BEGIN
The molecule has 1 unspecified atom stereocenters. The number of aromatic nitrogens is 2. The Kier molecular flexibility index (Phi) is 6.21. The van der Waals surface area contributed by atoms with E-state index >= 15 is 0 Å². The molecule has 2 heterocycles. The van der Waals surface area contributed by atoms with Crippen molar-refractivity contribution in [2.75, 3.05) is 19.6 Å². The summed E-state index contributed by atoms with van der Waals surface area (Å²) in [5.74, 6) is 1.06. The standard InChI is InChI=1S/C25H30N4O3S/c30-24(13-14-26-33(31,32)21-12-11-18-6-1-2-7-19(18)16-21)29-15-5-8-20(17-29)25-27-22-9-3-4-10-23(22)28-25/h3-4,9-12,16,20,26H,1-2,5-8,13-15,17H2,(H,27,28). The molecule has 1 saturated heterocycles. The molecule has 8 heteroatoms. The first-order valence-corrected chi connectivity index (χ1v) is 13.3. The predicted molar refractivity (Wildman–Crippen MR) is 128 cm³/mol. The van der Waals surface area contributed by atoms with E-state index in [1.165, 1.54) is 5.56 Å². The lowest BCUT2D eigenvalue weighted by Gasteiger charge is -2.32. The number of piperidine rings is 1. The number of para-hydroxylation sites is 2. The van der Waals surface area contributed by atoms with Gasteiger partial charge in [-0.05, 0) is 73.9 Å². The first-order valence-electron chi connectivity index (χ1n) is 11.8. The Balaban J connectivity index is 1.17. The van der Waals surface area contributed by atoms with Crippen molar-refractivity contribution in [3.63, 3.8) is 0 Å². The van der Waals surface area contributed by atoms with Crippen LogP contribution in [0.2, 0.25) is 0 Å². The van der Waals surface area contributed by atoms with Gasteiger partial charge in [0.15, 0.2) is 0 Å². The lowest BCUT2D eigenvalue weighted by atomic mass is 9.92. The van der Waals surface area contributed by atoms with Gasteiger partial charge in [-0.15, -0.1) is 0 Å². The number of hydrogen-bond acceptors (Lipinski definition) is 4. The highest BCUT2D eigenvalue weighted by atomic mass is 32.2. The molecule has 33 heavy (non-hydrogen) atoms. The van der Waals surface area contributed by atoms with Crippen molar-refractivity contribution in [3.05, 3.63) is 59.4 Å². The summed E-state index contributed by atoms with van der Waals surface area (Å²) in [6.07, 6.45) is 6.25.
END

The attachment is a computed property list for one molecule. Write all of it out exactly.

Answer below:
The molecule has 1 unspecified atom stereocenters. The number of aromatic nitrogens is 2. The Kier molecular flexibility index (Phi) is 6.21. The van der Waals surface area contributed by atoms with E-state index >= 15 is 0 Å². The molecule has 2 heterocycles. The van der Waals surface area contributed by atoms with Crippen molar-refractivity contribution in [2.75, 3.05) is 19.6 Å². The summed E-state index contributed by atoms with van der Waals surface area (Å²) in [5.74, 6) is 1.06. The standard InChI is InChI=1S/C25H30N4O3S/c30-24(13-14-26-33(31,32)21-12-11-18-6-1-2-7-19(18)16-21)29-15-5-8-20(17-29)25-27-22-9-3-4-10-23(22)28-25/h3-4,9-12,16,20,26H,1-2,5-8,13-15,17H2,(H,27,28). The molecule has 1 saturated heterocycles. The molecule has 8 heteroatoms. The first-order valence-corrected chi connectivity index (χ1v) is 13.3. The predicted molar refractivity (Wildman–Crippen MR) is 128 cm³/mol. The van der Waals surface area contributed by atoms with E-state index in [1.165, 1.54) is 5.56 Å². The lowest BCUT2D eigenvalue weighted by Gasteiger charge is -2.32. The number of piperidine rings is 1. The number of para-hydroxylation sites is 2. The van der Waals surface area contributed by atoms with Gasteiger partial charge in [-0.05, 0) is 73.9 Å². The first-order valence-electron chi connectivity index (χ1n) is 11.8. The Balaban J connectivity index is 1.17. The van der Waals surface area contributed by atoms with Crippen molar-refractivity contribution in [3.63, 3.8) is 0 Å². The van der Waals surface area contributed by atoms with Crippen LogP contribution in [0.2, 0.25) is 0 Å². The van der Waals surface area contributed by atoms with Gasteiger partial charge in [0.15, 0.2) is 0 Å². The lowest BCUT2D eigenvalue weighted by atomic mass is 9.92. The van der Waals surface area contributed by atoms with Gasteiger partial charge in [-0.15, -0.1) is 0 Å². The number of hydrogen-bond acceptors (Lipinski definition) is 4. The highest BCUT2D eigenvalue weighted by atomic mass is 32.2. The molecule has 33 heavy (non-hydrogen) atoms. The van der Waals surface area contributed by atoms with Crippen molar-refractivity contribution in [3.05, 3.63) is 59.4 Å². The summed E-state index contributed by atoms with van der Waals surface area (Å²) in [6.07, 6.45) is 6.25.